All posts by BobStrawn

Headgames I: Fates and Fairies

Headgames I Fates and Fairies

 

The first book of the Headgames series is now available on Kindle!

This story is about Benjamin Gray, a small twelve year old boy who has lived in fear most of his life. He has managed to smile and put one foot in front of the other despite his strong suspicions that this year may be his last.

It is February, 1977 and Ben has been summoned to visit his grandmother at her Winter House.

The Winter House is where the family keeps all the insane and infirm members of the family.  Ben has stayed at the Winter House every summer since he was five and managed to make friends with his sad and broken relatives.

He fears that he will soon be joining his insane relative as one of them.  That or be buried in the family cemetery where so many of the older stones are for children who died when they were only twelve. Ben has good reason for his fears. He has more than a few relatives with rather scary plans for him.

In a dark stone chamber, deep underground, Ben is about to meet the Fates, the three creatures that the Gods of old feared.

But doom is not what the Fates have planned for Ben.  Soon he will be protecting his family from Goblins, negotiating with Fairies, dealing with Daemons and getting along with girls.

Despite the odds, Ben has a strong advantage. The Fates are on his side.

 

Headgames the Book Series

Book 1 cover in stoneI have been exploring concepts that are shared in tales that cross cultures.  Many of them have quite a bit of similarity.  There are tales that resonate in ways, we as humans cherish. These stories have become common folk lore for more than a few civilizations.  Many of these have been created almost the same despite gulfs of time, space, culture and language between them. Still others have been heard from travelers and adopted entirely into their new home.  Some are remembered from so far back that the common origins are forgotten.

While exploring these iconic legends my wife and I started to create a fairly horrific and perpetually topical common theme in several of the sets of fairy tales and mythologies.  We bantered these tales between us and misplaced or forgot as much as we remembered.  While she was quite ill, I started writing this as an entertainment for my ailing wife.

I was also inspired by Mariachi music.  Sad horrid tales of loss sung bravely and brightly.  So instead of horror, I used all of the elements of horror while making a bright tale of constructive choices and high convictions told by a young boy on a background of ancient dark secrets and plots.  By telling this story with elements taken from slacker movies with a bright mood overall, I am trying to sneak in the same essence of provocative thought that my wife and I have had discussing and arguing these tales between us.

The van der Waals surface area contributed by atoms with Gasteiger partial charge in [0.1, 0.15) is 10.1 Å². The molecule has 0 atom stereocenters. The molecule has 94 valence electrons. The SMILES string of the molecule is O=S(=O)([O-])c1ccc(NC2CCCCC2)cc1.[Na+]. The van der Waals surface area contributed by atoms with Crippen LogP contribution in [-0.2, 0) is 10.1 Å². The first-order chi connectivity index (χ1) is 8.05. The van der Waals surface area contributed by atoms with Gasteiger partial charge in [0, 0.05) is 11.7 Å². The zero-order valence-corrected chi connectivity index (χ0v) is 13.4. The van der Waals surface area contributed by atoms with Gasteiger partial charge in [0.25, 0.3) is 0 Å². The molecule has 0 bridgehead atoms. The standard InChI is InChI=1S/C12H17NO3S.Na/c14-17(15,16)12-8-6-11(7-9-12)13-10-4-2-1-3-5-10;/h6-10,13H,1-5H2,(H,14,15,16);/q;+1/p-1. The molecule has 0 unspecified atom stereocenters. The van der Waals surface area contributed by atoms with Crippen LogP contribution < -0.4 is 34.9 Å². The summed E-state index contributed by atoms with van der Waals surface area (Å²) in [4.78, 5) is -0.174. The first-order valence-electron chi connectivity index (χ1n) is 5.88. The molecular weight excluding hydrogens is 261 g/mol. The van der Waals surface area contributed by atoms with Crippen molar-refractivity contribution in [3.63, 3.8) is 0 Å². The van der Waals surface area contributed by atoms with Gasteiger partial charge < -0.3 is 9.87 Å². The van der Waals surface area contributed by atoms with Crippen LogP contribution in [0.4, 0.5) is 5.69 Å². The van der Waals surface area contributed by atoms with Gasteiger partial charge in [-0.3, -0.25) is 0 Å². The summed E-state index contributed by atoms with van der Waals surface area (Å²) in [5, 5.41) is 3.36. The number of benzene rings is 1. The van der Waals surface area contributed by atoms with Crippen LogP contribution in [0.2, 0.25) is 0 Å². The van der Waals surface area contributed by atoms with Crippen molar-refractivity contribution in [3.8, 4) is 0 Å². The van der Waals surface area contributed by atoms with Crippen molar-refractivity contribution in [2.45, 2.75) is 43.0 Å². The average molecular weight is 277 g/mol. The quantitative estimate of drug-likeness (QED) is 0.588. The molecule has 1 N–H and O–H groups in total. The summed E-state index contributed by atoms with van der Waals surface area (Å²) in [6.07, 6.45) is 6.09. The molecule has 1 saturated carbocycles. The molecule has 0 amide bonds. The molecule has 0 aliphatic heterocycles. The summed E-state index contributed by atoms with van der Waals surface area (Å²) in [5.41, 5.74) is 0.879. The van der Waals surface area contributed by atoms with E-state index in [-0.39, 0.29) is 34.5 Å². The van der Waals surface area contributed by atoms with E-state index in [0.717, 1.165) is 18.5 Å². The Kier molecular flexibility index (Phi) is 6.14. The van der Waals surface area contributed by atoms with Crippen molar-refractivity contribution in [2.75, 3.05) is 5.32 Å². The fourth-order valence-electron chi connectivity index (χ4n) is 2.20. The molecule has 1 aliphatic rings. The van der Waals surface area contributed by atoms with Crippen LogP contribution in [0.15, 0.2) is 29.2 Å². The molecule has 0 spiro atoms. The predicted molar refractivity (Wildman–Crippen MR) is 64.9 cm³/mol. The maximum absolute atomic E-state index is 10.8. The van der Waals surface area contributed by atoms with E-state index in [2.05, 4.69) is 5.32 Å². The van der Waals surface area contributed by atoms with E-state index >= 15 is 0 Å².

A Fantasy book is an interesting thing. It describes a chosen metaphysics and physics and expects you to follow along with a theology that is rarely one we would choose in life.  In this way fantasy is a bit subversive.  As fantasy starts to incorporate faith and religion as many fine fantasy stories do, it is inevitable that these intriguing and often dark twists will lift the corners of beliefs that we have firmly tacked down. I delight in this. I feel that a faith should be examined. I prefer a living faith or even no faith at all to one that has been pasted in place. Religions, like politics, when accepted without understanding or compassion, have a bad history of leading towards war and hatred.

With this story that incorporates, ancient myth, fairy tales and a range of belief systems, I have set it in another seemingly mythical setting.  The year 1977.  This is the year that Apple, Commodore, and Radio Shack started selling computers to people.  This is a time when phone books and paper maps were the guides to a city.  This is a time when no one had cell phones.

This is the year that the movie “Star Wars,” changed the movie industry and experience.  Before this year, only avid readers cared about fantasy or science fiction.  Before this year, people often made the choice to stop being nerds as they grew up, since nerds were in many ways a persecuted minority. In 1977, Speed Racer, Gigantor and Astroboy were the only anime that anyone in the States knew of. Comic books where something that people gave up early. Even in Japan, Comic books were considered a fringe habit that one should give up as one matured.

For me, 1977 is even more magical. I met and married my true love that year. It is for her that these stories are written.

I give you the story of Ben, a twelve year old boy who will, I hope, become as dear to you as he is to me.

Bob